I had a hilarious interaction with one of my French teachers yesterday. I can't even remember where the conversation started but somehow I got on the subject of going on a Harry Potter walking tour with my kids in London last spring.
"Harry Potter," I said. And I said it straight because if there is one thing I can't stand, it's Anglophones pronouncing proper English words with a fakey French accent.
It went round and round for a bit. I looked at my Canadian and Japanese classmates who knew exactly what I was saying. I also knew that while my teacher must be in her mid to late 70s, her grandchildren certainly have read Harry Potter. What kid hasn't these days? And then the light bulb went off.
"Ahh...." she said. "Airee Pote-air." Big grins all around.
Not two hours later, I found myself face to face with evidence that a character from Harry Potter had actually lived in Paris.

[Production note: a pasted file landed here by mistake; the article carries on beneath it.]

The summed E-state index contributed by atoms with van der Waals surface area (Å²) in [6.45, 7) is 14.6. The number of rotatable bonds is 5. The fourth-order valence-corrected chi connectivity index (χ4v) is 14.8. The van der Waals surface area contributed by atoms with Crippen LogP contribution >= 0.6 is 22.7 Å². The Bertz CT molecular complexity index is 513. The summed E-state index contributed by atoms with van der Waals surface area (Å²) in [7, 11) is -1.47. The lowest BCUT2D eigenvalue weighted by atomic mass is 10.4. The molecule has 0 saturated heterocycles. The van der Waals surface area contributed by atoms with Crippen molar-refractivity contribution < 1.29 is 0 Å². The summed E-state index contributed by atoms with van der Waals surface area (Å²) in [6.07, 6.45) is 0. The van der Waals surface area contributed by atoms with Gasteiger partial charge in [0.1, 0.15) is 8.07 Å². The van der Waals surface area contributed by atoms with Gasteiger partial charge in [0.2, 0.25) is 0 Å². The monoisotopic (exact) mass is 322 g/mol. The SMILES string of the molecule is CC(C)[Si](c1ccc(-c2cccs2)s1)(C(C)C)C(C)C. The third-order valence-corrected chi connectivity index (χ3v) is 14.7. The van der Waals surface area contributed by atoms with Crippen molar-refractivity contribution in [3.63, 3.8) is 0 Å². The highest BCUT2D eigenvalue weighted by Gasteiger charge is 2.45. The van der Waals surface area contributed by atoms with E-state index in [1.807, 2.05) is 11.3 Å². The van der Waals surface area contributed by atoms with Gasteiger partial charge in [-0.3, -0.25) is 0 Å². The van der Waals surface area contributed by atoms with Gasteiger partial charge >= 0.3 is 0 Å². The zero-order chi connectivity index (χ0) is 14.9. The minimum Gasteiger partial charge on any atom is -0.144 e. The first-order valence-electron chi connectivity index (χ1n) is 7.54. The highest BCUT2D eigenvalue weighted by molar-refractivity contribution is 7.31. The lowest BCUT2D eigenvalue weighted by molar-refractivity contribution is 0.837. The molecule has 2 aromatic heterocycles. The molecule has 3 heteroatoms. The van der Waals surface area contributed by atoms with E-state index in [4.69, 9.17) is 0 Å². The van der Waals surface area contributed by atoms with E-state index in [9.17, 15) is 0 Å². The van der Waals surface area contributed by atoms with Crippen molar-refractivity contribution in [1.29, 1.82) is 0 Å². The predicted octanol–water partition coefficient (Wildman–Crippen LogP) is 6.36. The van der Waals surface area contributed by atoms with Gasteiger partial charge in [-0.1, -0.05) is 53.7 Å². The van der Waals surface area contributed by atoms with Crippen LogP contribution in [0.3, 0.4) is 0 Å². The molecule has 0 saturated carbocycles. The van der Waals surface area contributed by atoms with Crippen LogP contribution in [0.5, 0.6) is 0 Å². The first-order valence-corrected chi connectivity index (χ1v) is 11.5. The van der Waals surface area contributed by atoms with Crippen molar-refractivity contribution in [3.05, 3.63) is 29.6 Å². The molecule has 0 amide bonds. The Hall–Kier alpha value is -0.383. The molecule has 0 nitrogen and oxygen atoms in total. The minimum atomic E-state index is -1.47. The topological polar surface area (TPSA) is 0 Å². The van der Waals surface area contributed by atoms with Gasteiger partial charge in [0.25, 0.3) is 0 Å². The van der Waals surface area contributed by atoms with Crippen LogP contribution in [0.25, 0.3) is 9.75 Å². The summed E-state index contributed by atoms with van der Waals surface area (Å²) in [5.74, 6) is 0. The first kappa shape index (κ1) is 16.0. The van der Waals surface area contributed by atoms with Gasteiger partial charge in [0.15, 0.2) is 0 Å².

Yes, Nicholas Flamel, alchemist, writer, bookseller, and central figure in the first Harry Potter book, Harry Potter and the Sorcerer's Stone (or the Philosopher's Stone if you read the original, British version) was a real person. His house at 51 rue de Montmorency in the 3rd arrondissement is still standing, perhaps the oldest building in the city today. At a later date, the city named these two streets, about a quarter mile's distance away, for Flamel and his beloved wife Pernelle.
Did Flamel actually discover the secret of everlasting life? His death was recorded as the street sign indicates in 1418, but his tomb is empty and he was sighted at the opera as late as in the 17th century. He's been keeping a low profile ever since.